An email signature is small bit of information that one attaches to the end of an email message. People typically put their name and contact details in the email signature; however, you are free to put whatever you like.
Email signatures can be plain text or fancier with images and colors. Any email program worth its salt allows you to create these in a jiffy… and the popular ones even let you have a separate signature for each email account you have configured in the software. For example, Outlook Express, which is a free email program from Microsoft, lets you quickly create and attach email signatures to outgoing messages.
The main advantages of an email signature are ease and time-saving. Even when you have a simple ‘thank you’ followed by your name, imagine the convenience of having it automatically added to your email message. However, email signatures become much more useful once you put in your contact details including your web site address, phone numbers and alternate email addresses – recipients immediately know how to contact you!
Another way in which you can exploit the power of email signatures is to mention ongoing promotions. So if you have a 20% off sale in progress, be sure to include it in the signature.
There are no set rules as to what email signatures should contain. For email addresses you use for personal communication, including your name and contact details would be sufficient. Email signatures for businesses, however, can take on a whole new dimension. These can contain your company logo, ongoing promotions and full contact details. You can even throw in your company tag-line.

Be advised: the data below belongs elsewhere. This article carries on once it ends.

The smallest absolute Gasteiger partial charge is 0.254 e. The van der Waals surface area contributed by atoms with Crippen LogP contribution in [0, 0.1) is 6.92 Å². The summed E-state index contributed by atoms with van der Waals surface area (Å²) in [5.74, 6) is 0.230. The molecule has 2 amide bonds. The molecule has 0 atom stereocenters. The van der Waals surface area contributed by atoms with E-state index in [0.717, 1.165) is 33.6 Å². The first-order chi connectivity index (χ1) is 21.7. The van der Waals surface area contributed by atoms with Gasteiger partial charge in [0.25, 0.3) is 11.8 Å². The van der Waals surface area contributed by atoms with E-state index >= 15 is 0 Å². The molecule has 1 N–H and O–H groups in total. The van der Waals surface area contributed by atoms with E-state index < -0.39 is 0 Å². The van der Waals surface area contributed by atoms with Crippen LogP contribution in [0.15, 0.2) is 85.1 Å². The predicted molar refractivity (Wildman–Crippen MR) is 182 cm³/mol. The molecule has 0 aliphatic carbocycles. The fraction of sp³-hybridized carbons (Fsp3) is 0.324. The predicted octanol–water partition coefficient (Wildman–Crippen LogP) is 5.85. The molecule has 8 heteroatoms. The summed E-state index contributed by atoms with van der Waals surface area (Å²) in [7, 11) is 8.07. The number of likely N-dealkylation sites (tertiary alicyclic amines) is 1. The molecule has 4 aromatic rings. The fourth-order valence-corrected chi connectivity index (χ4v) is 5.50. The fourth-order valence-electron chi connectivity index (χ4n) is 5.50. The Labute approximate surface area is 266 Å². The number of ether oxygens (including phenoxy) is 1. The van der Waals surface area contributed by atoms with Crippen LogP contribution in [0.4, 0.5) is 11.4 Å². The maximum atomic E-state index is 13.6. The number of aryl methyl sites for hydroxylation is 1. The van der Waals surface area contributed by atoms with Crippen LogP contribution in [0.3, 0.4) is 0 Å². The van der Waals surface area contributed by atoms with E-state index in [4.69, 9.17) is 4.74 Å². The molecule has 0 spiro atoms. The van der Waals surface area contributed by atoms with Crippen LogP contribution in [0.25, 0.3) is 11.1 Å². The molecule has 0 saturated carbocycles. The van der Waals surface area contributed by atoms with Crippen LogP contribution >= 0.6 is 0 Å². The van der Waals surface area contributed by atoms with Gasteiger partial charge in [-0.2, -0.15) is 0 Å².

However, care needs to be taken in keeping the email signatures short and to-the-point – it would be unwise to have a signature that spans half a page, right? Don’t stuff the signatures with irrelevant and meaningless information.
Though fancy email signatures can contain images and colors, remember, the recipients will only be able to see thse embellishments if they have chosen to accept email messages in HTML format. A plain text signature provides better compatibility across different email programs; the complex ones may become illegible if the recipient has opted to receive email messages in plain text format.
If you use an email client such as Outlook Express, Windows Mail or Windows Live Mail, you can find help in creating signatures on this web site. Refer the links below.
The image below is a screenshot of the email signature I use in the Windows Live Mail email program. You’ll notice that it contains my name, web site link and the logo image. To learn how to create such as email signature, please refer the links above.
There are some online services that allow you to create an email icon that can be used as an email signature.
The first use of an "emoticon" is credited to an article in Reader's Digest May 1967 issue. However, the "smiley emoticon" was first used on the Carnegie Mellon message board by Scott Fahlman on September 19, 1982. [more...]